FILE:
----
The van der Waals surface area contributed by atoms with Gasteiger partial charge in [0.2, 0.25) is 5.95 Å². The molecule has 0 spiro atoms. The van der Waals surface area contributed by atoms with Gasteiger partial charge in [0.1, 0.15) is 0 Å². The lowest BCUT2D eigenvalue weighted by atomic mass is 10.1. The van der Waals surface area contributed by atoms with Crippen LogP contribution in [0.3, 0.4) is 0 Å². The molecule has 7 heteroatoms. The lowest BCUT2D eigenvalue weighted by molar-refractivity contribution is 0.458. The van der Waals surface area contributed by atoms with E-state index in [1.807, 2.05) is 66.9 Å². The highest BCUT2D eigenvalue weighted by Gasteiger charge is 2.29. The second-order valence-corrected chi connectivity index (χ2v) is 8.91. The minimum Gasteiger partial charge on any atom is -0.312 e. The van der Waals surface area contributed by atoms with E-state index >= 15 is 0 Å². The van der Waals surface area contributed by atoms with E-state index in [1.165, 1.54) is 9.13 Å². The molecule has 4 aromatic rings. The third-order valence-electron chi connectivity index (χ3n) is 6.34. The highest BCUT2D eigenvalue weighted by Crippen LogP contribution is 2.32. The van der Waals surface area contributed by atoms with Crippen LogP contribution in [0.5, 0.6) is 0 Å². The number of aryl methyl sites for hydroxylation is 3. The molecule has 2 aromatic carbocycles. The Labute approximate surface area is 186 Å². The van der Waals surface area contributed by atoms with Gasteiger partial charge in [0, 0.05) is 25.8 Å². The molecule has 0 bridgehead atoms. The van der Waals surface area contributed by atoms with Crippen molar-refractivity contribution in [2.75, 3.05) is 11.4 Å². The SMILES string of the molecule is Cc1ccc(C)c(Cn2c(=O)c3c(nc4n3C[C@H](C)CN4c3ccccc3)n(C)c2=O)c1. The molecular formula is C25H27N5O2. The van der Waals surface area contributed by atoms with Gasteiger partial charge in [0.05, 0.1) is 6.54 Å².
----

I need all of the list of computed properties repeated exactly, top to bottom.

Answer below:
The van der Waals surface area contributed by atoms with Gasteiger partial charge in [0.2, 0.25) is 5.95 Å². The molecule has 0 spiro atoms. The van der Waals surface area contributed by atoms with Gasteiger partial charge in [0.1, 0.15) is 0 Å². The lowest BCUT2D eigenvalue weighted by atomic mass is 10.1. The van der Waals surface area contributed by atoms with Crippen LogP contribution in [0.3, 0.4) is 0 Å². The molecule has 7 heteroatoms. The lowest BCUT2D eigenvalue weighted by molar-refractivity contribution is 0.458. The van der Waals surface area contributed by atoms with E-state index in [1.807, 2.05) is 66.9 Å². The highest BCUT2D eigenvalue weighted by Gasteiger charge is 2.29. The second-order valence-corrected chi connectivity index (χ2v) is 8.91. The minimum Gasteiger partial charge on any atom is -0.312 e. The van der Waals surface area contributed by atoms with E-state index >= 15 is 0 Å². The van der Waals surface area contributed by atoms with E-state index in [1.165, 1.54) is 9.13 Å². The molecule has 4 aromatic rings. The third-order valence-electron chi connectivity index (χ3n) is 6.34. The highest BCUT2D eigenvalue weighted by Crippen LogP contribution is 2.32. The van der Waals surface area contributed by atoms with Crippen LogP contribution in [0.5, 0.6) is 0 Å². The number of aryl methyl sites for hydroxylation is 3. The molecule has 2 aromatic carbocycles. The Labute approximate surface area is 186 Å². The van der Waals surface area contributed by atoms with Gasteiger partial charge in [0, 0.05) is 25.8 Å². The molecule has 0 bridgehead atoms. The van der Waals surface area contributed by atoms with Crippen molar-refractivity contribution in [2.75, 3.05) is 11.4 Å². The SMILES string of the molecule is Cc1ccc(C)c(Cn2c(=O)c3c(nc4n3C[C@H](C)CN4c3ccccc3)n(C)c2=O)c1. The molecular formula is C25H27N5O2. The van der Waals surface area contributed by atoms with Gasteiger partial charge in [0.05, 0.1) is 6.54 Å².